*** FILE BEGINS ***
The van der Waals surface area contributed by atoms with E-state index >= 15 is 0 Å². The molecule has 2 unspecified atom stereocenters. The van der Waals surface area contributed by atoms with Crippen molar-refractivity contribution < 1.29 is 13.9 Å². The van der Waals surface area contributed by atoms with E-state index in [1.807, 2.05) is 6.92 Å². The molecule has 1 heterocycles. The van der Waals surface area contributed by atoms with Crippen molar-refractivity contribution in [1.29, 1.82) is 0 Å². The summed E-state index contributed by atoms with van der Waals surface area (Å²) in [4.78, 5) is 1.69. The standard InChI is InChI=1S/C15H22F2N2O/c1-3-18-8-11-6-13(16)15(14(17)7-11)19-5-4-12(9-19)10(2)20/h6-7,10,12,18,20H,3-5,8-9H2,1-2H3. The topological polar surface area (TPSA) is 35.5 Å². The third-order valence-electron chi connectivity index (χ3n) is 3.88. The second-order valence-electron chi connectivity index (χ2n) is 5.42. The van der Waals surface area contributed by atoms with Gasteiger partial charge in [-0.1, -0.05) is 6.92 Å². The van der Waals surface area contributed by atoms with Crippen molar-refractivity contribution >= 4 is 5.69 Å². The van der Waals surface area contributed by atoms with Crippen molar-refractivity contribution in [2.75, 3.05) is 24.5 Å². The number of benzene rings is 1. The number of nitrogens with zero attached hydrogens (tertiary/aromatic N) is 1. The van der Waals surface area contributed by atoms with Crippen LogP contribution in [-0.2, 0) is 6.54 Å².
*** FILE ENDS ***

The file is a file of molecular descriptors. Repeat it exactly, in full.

The van der Waals surface area contributed by atoms with E-state index >= 15 is 0 Å². The molecule has 2 unspecified atom stereocenters. The van der Waals surface area contributed by atoms with Crippen molar-refractivity contribution < 1.29 is 13.9 Å². The van der Waals surface area contributed by atoms with E-state index in [1.807, 2.05) is 6.92 Å². The molecule has 1 heterocycles. The van der Waals surface area contributed by atoms with Crippen molar-refractivity contribution in [1.29, 1.82) is 0 Å². The summed E-state index contributed by atoms with van der Waals surface area (Å²) in [4.78, 5) is 1.69. The standard InChI is InChI=1S/C15H22F2N2O/c1-3-18-8-11-6-13(16)15(14(17)7-11)19-5-4-12(9-19)10(2)20/h6-7,10,12,18,20H,3-5,8-9H2,1-2H3. The topological polar surface area (TPSA) is 35.5 Å². The third-order valence-electron chi connectivity index (χ3n) is 3.88. The second-order valence-electron chi connectivity index (χ2n) is 5.42. The van der Waals surface area contributed by atoms with Gasteiger partial charge in [-0.1, -0.05) is 6.92 Å². The van der Waals surface area contributed by atoms with Crippen molar-refractivity contribution >= 4 is 5.69 Å². The van der Waals surface area contributed by atoms with Crippen molar-refractivity contribution in [2.75, 3.05) is 24.5 Å². The number of benzene rings is 1. The number of nitrogens with zero attached hydrogens (tertiary/aromatic N) is 1. The van der Waals surface area contributed by atoms with Crippen LogP contribution in [-0.2, 0) is 6.54 Å².